House plant care instructions or how not to kill your plants in 3 easy steps
Choosing a house plant is not that different from making sure you go home with the correct pet. You have to be compatible with your new plant. Are you a lover or more of the benign neglect type? Some people just really want to care for the plant all the time. That can translate into problems for some plants but not others. The more leave-it alone types will kill certain water needing plants in a few days others not. So when you go shopping consider the conditions you have for the new plant. How much light is there? Do you have trouble keeping on track with water? How much space you have for the new one? Will it live near a window or inside a place with no natural light? It matters quite a bit. Let’s just say hypothetically you are successful with this plant, how large do you want it to grow? Will you have space for it? A couple of things to think about. Lastly, don’t bring a plant home that is poisonous to your pets. Plants don’t come with warning labels, check the list here. (Poisonous House Plants)
Once you have your new friend home resist the impulse to repot it. Someday maybe but while you are shocking it by bringing it to your home don’t add to the problem by damaging or disturbing the roots. Buy a decorative container that is big enough to slip the plant into for the time being. Again, when you are successful, and the plant has doubled or tripled in size, the roots are coming out of the drain holes then repot it. Here is everything you need to know about repotting your plants from some very smart people. (Repotting your plants)
Water, water, water.
I’d say this is the reason the majority of people who come into Gaia with a dead plant story. Usually, it is plant was getting to much water. One of the fun things about most plants is they look the same over watered and under-watered. Fun, right? When plants have insufficient water they droop, everyone knows that. They may drop leaves and have some other symptoms. Overwatering causes the roots to essentially go to sleep or die which prevents the right amount of water from getting to the shoot. Also, over time if the amount of water isn’t enough to straight kill the plant it will be wet enough to encourage a bacterial or fungus infection (Root rot) in the plant which blocks the vascular system that causes the plant to droop which send the signal to your brain the plant needs more water and BANG you are back at the plant store the following weekend to tell your dead plant story.
How to avoid this situation is to first read up on the plant when you get home. For instance, without water, a Drecaena can outlast a spathphyllum by weeks. The spath will be composted before a marginata or massangeana looks bad. But you’ll kill that marg or corn plant in a week by overwatering it. The roots can’t handle the extra moisture. So, you may have been “killing it” in a good way with your pothos but if you water your string of pearls plant like that it’ll die fast. So, read up on it. The other really important suggestion is to keep a regular watering schedule. The plant will actually get accustomed to it provided you are giving it the right amount. Pick a day of the week, your laundry day, or other household tasks that will help you keep on track. Careful observation of the plant is important. Your finger is an import tool to judge the moisture content of the soil. Do it regularly to get to know the plant. Another trick is to pick your plant up. When you get the plant home observe how heavy it feels. This is assuming the shop where you got it from has it watered correctly. Now, how many days does it take until it feels light, lighter? You’ll observe how long it takes to dry out. Then you will have the “feel” for when it will be ready to be watered again.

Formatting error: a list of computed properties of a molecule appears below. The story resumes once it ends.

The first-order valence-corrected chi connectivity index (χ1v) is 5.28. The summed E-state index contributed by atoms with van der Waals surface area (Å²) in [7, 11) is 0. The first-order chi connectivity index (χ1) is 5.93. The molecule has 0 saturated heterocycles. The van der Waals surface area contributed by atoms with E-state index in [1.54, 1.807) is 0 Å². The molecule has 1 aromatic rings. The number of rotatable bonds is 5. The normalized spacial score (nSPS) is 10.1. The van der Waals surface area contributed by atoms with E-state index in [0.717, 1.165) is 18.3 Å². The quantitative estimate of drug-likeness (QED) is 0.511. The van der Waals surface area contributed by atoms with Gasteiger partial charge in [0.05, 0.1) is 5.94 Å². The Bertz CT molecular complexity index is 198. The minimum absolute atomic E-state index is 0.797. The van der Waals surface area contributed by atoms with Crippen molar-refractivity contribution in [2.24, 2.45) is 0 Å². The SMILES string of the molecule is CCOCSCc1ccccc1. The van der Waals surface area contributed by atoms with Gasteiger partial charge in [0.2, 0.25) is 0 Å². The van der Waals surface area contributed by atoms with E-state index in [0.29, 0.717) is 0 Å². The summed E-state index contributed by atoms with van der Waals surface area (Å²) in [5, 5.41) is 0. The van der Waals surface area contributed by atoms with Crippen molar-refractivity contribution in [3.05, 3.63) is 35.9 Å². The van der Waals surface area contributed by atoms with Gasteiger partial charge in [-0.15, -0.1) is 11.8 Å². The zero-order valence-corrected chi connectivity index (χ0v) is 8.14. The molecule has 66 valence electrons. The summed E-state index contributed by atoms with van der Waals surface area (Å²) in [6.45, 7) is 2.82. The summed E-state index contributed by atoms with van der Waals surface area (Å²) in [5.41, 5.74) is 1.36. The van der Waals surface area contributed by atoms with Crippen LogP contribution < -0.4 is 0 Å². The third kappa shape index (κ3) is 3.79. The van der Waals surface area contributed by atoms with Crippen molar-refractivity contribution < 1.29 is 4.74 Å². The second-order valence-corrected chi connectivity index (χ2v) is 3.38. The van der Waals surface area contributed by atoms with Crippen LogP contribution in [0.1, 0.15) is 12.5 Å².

Shiny not so bright light.
It is possible to grow plants in low light. A good interiorscape technician taking care of plants with no natural light can keep a plant living indefinitely. But that plant won’t be a ficus tree. So, again selcting the right plant for the spot is so important. If you have a corner in your bathroom, typically rooms with low light, pick the right one and don’t forget about it. Leave the room light as much as you can. And manage expectations. The plant may die there but how long can it make it? (Think floral arrangement but longer) Will you have to rotate it out of the bathroom to another location to let it get stronger?
When you bring the new plant home keep in mind your addition may have as recently as the previous week been living the life in a climate-controlled greenhouse. It may take a few days or weeks to settle into its new home. So, be observant and patient. Less light = less water. With low light, the plant is going to be growing slowly. Its roots will be metabolizing more slowly than if it was in strong light so dial back the water.
I realize I spent a lot of time on watering for the reasons as stated above. First priority is selecting the best plant for the situation, then learning its water needs, then observing it carefully. In future blogs, I will address pest control (you should do it) fertilizing (maybe maybe not) and any other questions you want to be answered. Just jot them down in the comments below. Or come by the flower shop.
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RE: House plant care